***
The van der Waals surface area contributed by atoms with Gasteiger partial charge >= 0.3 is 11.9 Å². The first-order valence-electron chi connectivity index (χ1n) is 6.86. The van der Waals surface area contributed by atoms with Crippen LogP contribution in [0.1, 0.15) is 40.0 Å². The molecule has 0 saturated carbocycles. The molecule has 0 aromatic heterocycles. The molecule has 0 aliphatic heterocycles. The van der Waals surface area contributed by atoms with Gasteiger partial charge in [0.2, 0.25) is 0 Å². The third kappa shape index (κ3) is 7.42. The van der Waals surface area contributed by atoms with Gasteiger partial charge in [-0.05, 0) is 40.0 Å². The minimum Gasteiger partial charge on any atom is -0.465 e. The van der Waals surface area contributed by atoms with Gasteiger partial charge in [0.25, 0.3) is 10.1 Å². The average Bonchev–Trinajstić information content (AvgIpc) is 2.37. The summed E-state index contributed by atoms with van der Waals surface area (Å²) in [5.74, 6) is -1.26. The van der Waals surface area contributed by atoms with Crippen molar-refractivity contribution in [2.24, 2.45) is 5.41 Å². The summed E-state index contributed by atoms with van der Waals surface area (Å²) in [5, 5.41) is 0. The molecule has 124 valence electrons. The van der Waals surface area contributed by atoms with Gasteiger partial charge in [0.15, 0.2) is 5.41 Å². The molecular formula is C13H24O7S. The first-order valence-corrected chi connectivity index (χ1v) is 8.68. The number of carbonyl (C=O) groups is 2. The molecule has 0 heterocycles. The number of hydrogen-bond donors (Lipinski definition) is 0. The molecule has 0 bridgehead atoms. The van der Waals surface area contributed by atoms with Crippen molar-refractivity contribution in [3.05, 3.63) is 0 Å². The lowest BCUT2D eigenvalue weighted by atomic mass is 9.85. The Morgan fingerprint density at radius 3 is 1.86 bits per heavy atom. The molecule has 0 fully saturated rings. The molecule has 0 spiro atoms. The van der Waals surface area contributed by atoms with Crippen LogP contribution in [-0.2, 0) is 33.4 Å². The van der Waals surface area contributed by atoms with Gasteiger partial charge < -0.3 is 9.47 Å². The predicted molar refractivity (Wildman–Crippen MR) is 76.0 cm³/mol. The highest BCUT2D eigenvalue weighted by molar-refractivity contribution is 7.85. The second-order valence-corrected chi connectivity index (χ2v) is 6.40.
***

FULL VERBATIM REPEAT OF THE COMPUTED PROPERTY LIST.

The van der Waals surface area contributed by atoms with Gasteiger partial charge >= 0.3 is 11.9 Å². The first-order valence-electron chi connectivity index (χ1n) is 6.86. The van der Waals surface area contributed by atoms with Crippen LogP contribution in [0.1, 0.15) is 40.0 Å². The molecule has 0 saturated carbocycles. The molecule has 0 aromatic heterocycles. The molecule has 0 aliphatic heterocycles. The van der Waals surface area contributed by atoms with Gasteiger partial charge in [0.2, 0.25) is 0 Å². The third kappa shape index (κ3) is 7.42. The van der Waals surface area contributed by atoms with Gasteiger partial charge in [-0.05, 0) is 40.0 Å². The minimum Gasteiger partial charge on any atom is -0.465 e. The van der Waals surface area contributed by atoms with Gasteiger partial charge in [0.25, 0.3) is 10.1 Å². The average Bonchev–Trinajstić information content (AvgIpc) is 2.37. The summed E-state index contributed by atoms with van der Waals surface area (Å²) in [5.74, 6) is -1.26. The van der Waals surface area contributed by atoms with Crippen molar-refractivity contribution in [2.24, 2.45) is 5.41 Å². The summed E-state index contributed by atoms with van der Waals surface area (Å²) in [5, 5.41) is 0. The molecule has 124 valence electrons. The van der Waals surface area contributed by atoms with Gasteiger partial charge in [0.15, 0.2) is 5.41 Å². The molecular formula is C13H24O7S. The first-order valence-corrected chi connectivity index (χ1v) is 8.68. The number of carbonyl (C=O) groups is 2. The molecule has 0 heterocycles. The number of hydrogen-bond donors (Lipinski definition) is 0. The molecule has 0 bridgehead atoms. The van der Waals surface area contributed by atoms with Crippen molar-refractivity contribution in [3.05, 3.63) is 0 Å². The lowest BCUT2D eigenvalue weighted by atomic mass is 9.85. The Morgan fingerprint density at radius 3 is 1.86 bits per heavy atom. The molecule has 0 fully saturated rings. The molecule has 0 spiro atoms. The van der Waals surface area contributed by atoms with Crippen LogP contribution in [-0.2, 0) is 33.4 Å². The van der Waals surface area contributed by atoms with Gasteiger partial charge < -0.3 is 9.47 Å². The predicted molar refractivity (Wildman–Crippen MR) is 76.0 cm³/mol. The highest BCUT2D eigenvalue weighted by molar-refractivity contribution is 7.85. The second-order valence-corrected chi connectivity index (χ2v) is 6.40.